I recently mentioned the construction of Greenfab‘s model home in Seattle, and that home is now complete. I think you’ll agree, it’s just as warm and handsome as the renderings. The six-module abode — on target for LEED Platinum and Built Green 5-Star certification — has 1,790 square feet with three bedrooms, two and three-quarters bathrooms, a separate mother-in-law space, a planted rooftop deck, and an urban chicken coop.
Greenfab, developer of well-designed, sustainable homes, just installed six modules in the Jackson Place neighborhood of Seattle for what’s expected to be the city’s first LEED Platinum modular home. The demonstration home is owned by Robert Humble of HyBrid, project architect and general contractor, and will target net-zero energy and Built Green 5-Star certification.
Bastyr University‘s new student village was named Outstanding Multifamily Project of 2010 by the USGBC. Located north of Seattle in Kenmore, the 11-building project was designed by CollinsWoerman and earned LEED Platinum certification. It’s estimated to save about 34% on energy costs, as compared to a non-green, similar project, and houses 132 students.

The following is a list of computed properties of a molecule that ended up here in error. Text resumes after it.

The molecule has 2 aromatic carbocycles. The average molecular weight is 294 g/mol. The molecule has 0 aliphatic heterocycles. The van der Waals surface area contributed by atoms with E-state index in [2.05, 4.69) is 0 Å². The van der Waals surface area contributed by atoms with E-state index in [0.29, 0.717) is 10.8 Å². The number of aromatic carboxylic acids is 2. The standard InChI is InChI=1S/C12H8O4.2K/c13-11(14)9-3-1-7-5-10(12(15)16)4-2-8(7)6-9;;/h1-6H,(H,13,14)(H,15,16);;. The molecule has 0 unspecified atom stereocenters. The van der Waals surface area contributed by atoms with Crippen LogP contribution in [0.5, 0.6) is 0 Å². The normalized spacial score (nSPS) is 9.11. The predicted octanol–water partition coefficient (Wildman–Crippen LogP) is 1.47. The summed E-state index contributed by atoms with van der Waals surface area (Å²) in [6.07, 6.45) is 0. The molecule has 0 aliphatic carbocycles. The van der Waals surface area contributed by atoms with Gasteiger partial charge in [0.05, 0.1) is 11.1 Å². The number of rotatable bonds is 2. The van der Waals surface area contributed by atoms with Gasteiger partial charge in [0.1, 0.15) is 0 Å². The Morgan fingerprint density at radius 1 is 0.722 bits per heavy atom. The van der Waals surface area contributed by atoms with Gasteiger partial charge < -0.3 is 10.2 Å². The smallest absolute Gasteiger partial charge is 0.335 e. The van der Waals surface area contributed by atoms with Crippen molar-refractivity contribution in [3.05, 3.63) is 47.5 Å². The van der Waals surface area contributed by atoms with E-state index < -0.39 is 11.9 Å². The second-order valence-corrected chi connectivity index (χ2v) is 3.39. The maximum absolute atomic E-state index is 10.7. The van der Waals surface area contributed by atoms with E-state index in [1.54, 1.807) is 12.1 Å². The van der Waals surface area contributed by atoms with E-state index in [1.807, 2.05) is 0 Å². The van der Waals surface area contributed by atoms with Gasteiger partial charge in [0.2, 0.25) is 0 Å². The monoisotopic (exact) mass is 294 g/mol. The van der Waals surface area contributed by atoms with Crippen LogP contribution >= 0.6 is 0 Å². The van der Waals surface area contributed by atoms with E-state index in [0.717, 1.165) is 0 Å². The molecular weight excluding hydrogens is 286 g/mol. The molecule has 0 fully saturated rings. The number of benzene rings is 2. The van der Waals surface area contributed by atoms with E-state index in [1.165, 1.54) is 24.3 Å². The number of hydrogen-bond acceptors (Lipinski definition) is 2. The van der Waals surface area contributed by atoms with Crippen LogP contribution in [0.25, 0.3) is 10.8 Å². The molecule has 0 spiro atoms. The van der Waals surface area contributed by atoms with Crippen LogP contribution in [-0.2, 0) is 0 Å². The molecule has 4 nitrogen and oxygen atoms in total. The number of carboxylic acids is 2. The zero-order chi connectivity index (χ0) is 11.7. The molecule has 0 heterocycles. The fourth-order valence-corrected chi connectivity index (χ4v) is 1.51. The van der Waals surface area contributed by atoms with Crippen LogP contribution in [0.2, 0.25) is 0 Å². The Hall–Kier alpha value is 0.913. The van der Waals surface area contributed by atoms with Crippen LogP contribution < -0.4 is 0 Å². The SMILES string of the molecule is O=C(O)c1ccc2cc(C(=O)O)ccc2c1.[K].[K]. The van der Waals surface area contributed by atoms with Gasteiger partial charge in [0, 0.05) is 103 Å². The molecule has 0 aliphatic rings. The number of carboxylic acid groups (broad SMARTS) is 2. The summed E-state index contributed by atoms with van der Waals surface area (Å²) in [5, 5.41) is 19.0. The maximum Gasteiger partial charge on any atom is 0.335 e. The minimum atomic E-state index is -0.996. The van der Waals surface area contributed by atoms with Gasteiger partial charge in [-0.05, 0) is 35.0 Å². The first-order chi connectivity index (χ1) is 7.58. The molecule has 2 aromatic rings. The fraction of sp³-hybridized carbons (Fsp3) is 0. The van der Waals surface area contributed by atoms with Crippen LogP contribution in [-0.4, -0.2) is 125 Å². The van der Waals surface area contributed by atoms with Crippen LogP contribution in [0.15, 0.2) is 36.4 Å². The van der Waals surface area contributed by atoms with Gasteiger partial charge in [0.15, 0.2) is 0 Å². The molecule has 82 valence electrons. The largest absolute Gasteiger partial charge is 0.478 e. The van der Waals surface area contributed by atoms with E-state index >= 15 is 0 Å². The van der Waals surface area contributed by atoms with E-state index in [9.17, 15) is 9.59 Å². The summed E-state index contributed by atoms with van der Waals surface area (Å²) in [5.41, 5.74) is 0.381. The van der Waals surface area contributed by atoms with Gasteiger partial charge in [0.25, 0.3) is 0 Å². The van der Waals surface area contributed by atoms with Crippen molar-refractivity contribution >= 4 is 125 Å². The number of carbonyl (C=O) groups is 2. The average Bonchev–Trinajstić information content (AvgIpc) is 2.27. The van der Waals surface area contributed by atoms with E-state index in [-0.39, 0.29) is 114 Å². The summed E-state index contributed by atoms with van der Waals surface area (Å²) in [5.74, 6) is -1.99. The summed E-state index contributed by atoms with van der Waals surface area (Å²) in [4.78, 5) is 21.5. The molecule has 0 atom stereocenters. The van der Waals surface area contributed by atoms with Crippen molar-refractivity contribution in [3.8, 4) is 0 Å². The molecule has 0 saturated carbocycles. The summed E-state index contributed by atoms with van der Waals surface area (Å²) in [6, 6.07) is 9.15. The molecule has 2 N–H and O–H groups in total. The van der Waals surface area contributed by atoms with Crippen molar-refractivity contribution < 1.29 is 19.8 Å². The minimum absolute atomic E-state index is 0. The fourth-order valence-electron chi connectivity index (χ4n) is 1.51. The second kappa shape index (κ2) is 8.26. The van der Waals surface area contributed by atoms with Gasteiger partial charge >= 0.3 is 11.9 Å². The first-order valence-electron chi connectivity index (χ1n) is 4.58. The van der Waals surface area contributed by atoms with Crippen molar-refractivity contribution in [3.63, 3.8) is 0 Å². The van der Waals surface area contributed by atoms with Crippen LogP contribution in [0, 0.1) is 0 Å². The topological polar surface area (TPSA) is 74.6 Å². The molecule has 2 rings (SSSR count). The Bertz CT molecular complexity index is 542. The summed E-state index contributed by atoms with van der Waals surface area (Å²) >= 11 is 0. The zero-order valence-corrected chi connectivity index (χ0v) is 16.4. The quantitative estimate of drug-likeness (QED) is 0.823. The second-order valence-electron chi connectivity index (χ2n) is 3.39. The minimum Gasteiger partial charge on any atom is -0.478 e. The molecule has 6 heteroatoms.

The accessory dwelling unit is in style these days, especially in the Pacific Northwest. We’ve seen this with Backyard Boxes in the Seattle and laneway houses in Vancouver, and now FabCab would like to help this market out in Seattle, too. FabCab – short for fabulous cabin –- is a new endeavor by Emory Baldwin to sell eco-friendly prefab and kit dwellings.
In Bainbridge Island, Washington, there's a slick modern home under construction that was designed by Coates Design for owners Ed and Joanne Ellis. Although Seattle has roughly 13 LEED Platinum homes as of today, the Ellis Residence has been designed to achieve LEED Platinum and could be the first single-family residence in the Western Puget Sound region to achieve such a lofty designation. As you can tell from these renderings, the home has a number of active, passive, and green elements in store: